Politics and Democracy in late 18th Century England

Professor Arthur Burns

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Portrait of Georgia, Duchess of Devonshire by Joshua Reynolds, c.1780-81

In this podcast, Professor Arthur Burns of Kings College London discusses politics and democracy in late 18th-century England. 

The podcast starts by looking at what elections were about in late 18th-century England and how different this is from elections today - in particular, the focus then on representation and legislation at the local rather than national level. Professor Burns then looks at the other channels that were available to people pursuing political objectives or campaigning for change, and what scope there was for female participation in politics. The podcast also asks why electoral form did not have more support in the late 18th century and why that began to change. It finishes with a brief guide to good primary sources to use in studying this topic.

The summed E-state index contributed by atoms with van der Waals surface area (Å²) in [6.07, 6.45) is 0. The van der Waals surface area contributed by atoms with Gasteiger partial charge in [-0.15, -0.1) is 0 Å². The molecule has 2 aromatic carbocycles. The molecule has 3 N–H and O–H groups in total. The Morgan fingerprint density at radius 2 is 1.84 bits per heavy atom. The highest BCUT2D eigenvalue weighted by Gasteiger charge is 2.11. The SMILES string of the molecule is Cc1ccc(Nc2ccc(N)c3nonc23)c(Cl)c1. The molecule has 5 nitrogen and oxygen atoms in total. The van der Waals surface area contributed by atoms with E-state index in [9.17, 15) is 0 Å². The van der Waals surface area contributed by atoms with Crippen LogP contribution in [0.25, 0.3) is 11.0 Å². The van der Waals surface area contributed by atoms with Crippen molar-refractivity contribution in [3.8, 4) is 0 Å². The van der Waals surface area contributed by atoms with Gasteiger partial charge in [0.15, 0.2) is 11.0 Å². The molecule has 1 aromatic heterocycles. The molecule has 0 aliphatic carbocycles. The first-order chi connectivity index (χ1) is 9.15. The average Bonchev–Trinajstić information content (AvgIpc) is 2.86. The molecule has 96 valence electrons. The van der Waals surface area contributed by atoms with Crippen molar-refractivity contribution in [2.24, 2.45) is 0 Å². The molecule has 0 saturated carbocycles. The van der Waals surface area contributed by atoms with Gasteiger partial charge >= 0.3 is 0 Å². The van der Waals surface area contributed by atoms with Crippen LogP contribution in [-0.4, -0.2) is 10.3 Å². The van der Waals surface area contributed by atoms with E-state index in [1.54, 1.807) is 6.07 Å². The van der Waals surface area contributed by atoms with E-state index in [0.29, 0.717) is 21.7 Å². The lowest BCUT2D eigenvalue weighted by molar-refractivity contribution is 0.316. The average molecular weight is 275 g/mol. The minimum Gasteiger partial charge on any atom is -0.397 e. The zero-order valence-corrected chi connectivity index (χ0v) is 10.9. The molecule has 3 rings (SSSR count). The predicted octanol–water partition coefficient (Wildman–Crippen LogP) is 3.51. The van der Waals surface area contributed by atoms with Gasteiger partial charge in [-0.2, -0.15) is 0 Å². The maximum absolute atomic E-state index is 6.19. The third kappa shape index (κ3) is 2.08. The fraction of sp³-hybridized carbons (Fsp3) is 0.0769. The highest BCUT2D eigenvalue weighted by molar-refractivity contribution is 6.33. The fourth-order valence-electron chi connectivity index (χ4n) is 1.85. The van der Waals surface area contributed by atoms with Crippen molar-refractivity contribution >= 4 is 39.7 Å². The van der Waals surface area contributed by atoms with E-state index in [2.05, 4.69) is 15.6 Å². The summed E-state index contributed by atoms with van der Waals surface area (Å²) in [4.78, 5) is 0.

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1. What were elections about in later 18th century England?
2. Is it helpful to understand their operations in terms of corruption?
3. What other means did people have for pursuing political objectives?
4. What opportunities were there for women to pursue their political goals within and beyond the electoral system?
5. Why did electoral reform not have more support, and why did that change?
6. Good sources to use

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